Twin Rocks is an excellent summer walleye spot on Wabatongushi Lake within sight of Loch Island Lodge. In the 1960s and early 1970s, it was also the site of some fascinating archaeological discoveries potentially dating back to before 1000 B.C.
Wabatongushi Lake and the surrounding waterways have long been important trade and travel routes from Lake Superior to James Bay, and were home to Indigenous communities, some of which remain permanently today, such as the Missanabie Cree First Nation on neighbouring Dog Lake.
Chert bifaces (stone implements) of various shapes were found first by Craig Liddle and Barry Parrington in 1969. Later professional excavations turned up more bifaces, flakes from the creation of the bifaces, pottery, and a copper projectile point. The archaeologists tentatively dated the items to the Shield Archaic period, approximately 6000-1000 B.C., and categorized them as Ojibway due to similar artifacts being found in the Wawa area. The artifacts went to the Royal Ontario Museum in Toronto, Ontario for display and further research.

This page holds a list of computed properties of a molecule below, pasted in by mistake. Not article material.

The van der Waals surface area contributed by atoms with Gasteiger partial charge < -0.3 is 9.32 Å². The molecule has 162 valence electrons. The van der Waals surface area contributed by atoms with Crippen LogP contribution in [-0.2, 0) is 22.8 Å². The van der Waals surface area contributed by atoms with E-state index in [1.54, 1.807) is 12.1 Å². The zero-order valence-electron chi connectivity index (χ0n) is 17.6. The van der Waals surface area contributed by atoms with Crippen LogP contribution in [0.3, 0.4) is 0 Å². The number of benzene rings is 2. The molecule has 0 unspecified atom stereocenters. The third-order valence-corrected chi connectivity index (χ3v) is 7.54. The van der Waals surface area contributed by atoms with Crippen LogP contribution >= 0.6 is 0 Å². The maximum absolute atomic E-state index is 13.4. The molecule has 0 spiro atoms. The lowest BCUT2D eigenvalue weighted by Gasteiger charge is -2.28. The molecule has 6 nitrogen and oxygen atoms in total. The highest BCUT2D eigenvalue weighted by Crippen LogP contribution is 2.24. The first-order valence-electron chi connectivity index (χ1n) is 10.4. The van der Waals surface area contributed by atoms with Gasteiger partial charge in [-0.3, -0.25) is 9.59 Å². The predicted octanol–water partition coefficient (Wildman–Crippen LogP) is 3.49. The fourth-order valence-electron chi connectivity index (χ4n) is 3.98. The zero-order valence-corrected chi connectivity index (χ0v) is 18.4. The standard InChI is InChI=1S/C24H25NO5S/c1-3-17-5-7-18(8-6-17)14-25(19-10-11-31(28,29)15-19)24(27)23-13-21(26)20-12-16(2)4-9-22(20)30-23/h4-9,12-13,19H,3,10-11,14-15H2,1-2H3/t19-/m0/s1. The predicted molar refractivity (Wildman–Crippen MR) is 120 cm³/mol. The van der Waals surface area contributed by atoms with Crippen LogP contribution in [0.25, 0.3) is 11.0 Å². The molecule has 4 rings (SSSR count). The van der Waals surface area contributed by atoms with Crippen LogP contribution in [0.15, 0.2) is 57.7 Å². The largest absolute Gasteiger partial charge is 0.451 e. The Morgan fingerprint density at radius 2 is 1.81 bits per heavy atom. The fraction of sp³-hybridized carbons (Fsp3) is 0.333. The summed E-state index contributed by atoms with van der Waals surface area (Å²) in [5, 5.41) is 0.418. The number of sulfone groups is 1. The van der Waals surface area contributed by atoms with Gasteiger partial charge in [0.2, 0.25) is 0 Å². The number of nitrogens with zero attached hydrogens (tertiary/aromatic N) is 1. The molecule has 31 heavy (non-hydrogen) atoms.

Last October, we uncovered a 1972 report in the Trapper’s Lounge office. It appears to be an internal document for museum staff. A more extensive 23-page monograph was published for the public in 1974 and includes sketches, coloured photographs, and more detailed analysis of the artifacts. Click here to read the 1974 monograph; the 1972 report is shown below.